Considerations for AI clinical impact in oncologic imaging

Artificial Intelligence for Health Imaging (AI4HI) is a network of 5 large EU-funded research projects (Chaimeleon, EuCanImage, INCISIVE, ProCancer-I, PRIMAGE), consisting of more than 120 institutions from 20 countries. This network is currently collecting images from more than 91,000 patients with different types of cancer and is working on artificial intelligence (AI) solutions that will be trained and validated on the collected medical images and related clinical and molecular data to improve clinical practice through AI-enabled clinical decision support solutions. A new EU co-funded effort, CancerImageEurope, has very recently been added to the above AI4HI projects striving to integrate and federate even large volumes of data. This new project, starting in January 2023, is a joint effort by the AI4HI Network and major European Research Infrastructures (Euro-BioImaging, BBMRI, EATRIS and ELIXIR) and aims at building up a hybrid (distributed and centralized) infrastructure integrating all major existing European Real World Data infrastructures on cancer images, including all types of cancer.

To ensure clinical adoption and impact on oncologic imaging, we believe that the AI-based services that are under development need to have a clearly defined medical focus and must be validated through carefully designed clinical validations; they also need to be trustworthy, i.e. technically robust, clinically safe, as well as ethically and legally compliant. Hence, we developed international consensus guidelines for designing, developing and deploying trustworthy AI tools: Fair, Universal, Traceable, Usable, Robust and Explainable (FUTURE-AI guidelines). RadioVal is a new EU-funded that will build and validate trustworthy AI solutions for patient selection of neoadjuvant chemotherapy in breast cancer by leveraging the large-scale datasets collected in the AI4HI projects and based on the FUTURE-AI guidelines.

Furthermore, research on large volumes of multi-center, heterogeneous datasets allow AI-supported observational, analytical, and in silico predictive studies and decision-support services to be constructed in oncology. The availability of cancer imaging and other relevant clinical big data allows researchers to obtain and document, post hoc, tumor phenomena and associate them with different outcomes based on real-world data (RWD), also considering the relevant temporal dimension (e.g. tumor radiomics for the estimation of overall cancer-free survival). The development and training process of the AI models does not entail any risk for the cancer patient as the researcher does not have any active intervention in the clinical course of the individuals being studied, given that the exposure and endpoints have already occurred before the start of the RWD collection.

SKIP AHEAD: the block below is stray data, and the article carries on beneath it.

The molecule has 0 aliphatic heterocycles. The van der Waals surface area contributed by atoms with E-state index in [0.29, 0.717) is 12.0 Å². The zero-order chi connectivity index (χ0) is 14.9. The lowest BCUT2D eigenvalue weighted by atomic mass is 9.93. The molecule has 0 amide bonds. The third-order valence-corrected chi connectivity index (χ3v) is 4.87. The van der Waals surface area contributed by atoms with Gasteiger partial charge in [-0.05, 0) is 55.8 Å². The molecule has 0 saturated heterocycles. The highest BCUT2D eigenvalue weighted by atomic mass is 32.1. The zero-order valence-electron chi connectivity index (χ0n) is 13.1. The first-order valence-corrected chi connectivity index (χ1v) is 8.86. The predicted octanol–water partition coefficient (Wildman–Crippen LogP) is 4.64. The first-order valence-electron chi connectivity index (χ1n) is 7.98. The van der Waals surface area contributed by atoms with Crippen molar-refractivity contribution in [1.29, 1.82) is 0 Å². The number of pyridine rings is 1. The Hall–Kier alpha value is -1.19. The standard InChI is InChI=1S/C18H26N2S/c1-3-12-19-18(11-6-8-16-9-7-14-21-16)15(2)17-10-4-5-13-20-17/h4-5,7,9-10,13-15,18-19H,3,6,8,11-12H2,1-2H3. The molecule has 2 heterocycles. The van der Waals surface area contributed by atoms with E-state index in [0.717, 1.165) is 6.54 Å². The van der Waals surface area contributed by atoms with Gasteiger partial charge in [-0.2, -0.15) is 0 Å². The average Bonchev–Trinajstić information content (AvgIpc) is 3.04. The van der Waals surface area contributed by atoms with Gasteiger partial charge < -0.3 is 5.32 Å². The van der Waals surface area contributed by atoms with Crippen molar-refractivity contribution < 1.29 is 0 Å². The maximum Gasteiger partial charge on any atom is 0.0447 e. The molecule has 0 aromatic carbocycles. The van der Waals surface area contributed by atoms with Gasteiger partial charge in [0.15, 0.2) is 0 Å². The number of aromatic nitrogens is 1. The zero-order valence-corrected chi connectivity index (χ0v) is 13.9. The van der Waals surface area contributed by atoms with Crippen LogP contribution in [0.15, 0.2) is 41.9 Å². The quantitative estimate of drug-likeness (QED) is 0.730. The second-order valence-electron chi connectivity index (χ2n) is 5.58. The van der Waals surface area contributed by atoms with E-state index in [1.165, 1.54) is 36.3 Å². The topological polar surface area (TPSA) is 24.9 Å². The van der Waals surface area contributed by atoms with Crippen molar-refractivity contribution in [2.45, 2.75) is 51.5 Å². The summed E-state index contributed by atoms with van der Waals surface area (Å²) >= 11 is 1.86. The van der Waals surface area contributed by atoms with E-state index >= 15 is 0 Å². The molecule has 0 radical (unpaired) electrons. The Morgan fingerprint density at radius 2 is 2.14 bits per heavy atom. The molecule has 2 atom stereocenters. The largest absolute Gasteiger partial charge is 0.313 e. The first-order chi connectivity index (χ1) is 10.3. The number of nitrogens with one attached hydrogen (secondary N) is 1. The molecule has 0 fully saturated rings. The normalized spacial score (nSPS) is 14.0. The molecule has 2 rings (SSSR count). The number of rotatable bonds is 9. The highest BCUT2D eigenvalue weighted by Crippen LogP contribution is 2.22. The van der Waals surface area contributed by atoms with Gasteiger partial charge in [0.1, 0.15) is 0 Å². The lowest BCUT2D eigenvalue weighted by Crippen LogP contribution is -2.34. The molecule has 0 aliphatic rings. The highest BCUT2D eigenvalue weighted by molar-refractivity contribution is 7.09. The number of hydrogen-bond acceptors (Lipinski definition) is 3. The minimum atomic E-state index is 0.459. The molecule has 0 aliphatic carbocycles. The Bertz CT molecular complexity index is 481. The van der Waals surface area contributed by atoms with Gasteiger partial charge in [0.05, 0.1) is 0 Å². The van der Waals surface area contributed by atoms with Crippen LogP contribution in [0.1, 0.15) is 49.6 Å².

To ensure clinical use, the characteristics of the subjects who will take part in the study, including context, exposures, timing, confounders, and interactions, have to be well-defined before data collection from existing health records. Furthermore, clinical end-points must be carefully and precisely defined, whether these relate to diagnosis, treatment, prognosis or follow-up. Examples of variables to be used as inputs to the AI models include demographic, clinical-analytical, pathology, imaging, various annotations, and treatment. AI models are developed, trained, tested, and validated in silico on datasets from large repositories, such as the AI4HI repositories, linking the multicenter extracted radiomic information with the relevant molecular and clinical data. Within repositories, data homogeneity at the semantic and technical level is an important pre-requisite, and a step that all AI4HI projects are taking before making the data available for AI training. Equally important is that collected aggregated multilevel data (clinical, molecular, imaging) is properly deidentified to meet the General Data Protection Regulations (GDPR) requirements. As research is performed on retrospectively collected RWD, patient informed consent is usually waived by the Ethics Committee at the data provider sites. Patient consent is required if data is prospectively collected before the episode is finalized. All these aspects are important for clinical translational when executing studies involving AI, RWD extraction, and validation.

Key points

  • EU-funded research projects address the creation of AI-supported clinical decision support solutions.
  • AI-based models in oncologic imaging need to be fair, robust, and trustworthy.
  • Appropriate definition of relevant study parameters is essential to ensure clinical adoption.
  • Clinical validation phases of AI-based clinical decision support systems need careful design.

Article: Considerations for artificial intelligence clinical impact in oncologic imaging: an AI4HI position paper

Authors: Luis Marti-Bonmati, Dow-Mu Koh, Katrine Riklund, Maciej Bobowicz, Yiannis Roussakis, Joan C. Vilanova, Jurgen J. Fütterer, Jordi Rimola, Pedro Mallol, Gloria Ribas, Ana Miguel, Manolis Tsiknakis, Karim Lekadir & Gianna Tsakou


  • Luis Martí-Bonmatí

    Professor Luis Martí Bonmatí is the Chairman of Radiology and Director of the Medical Imaging Department at La Fe University and Polytechnic Hospital, and also Chief of Radiology at Quirónsalud Hospital, Valencia, Spain. He leads the Research Group on Biomedical Imaging (GIBI230) within La Fe Health Research Institute

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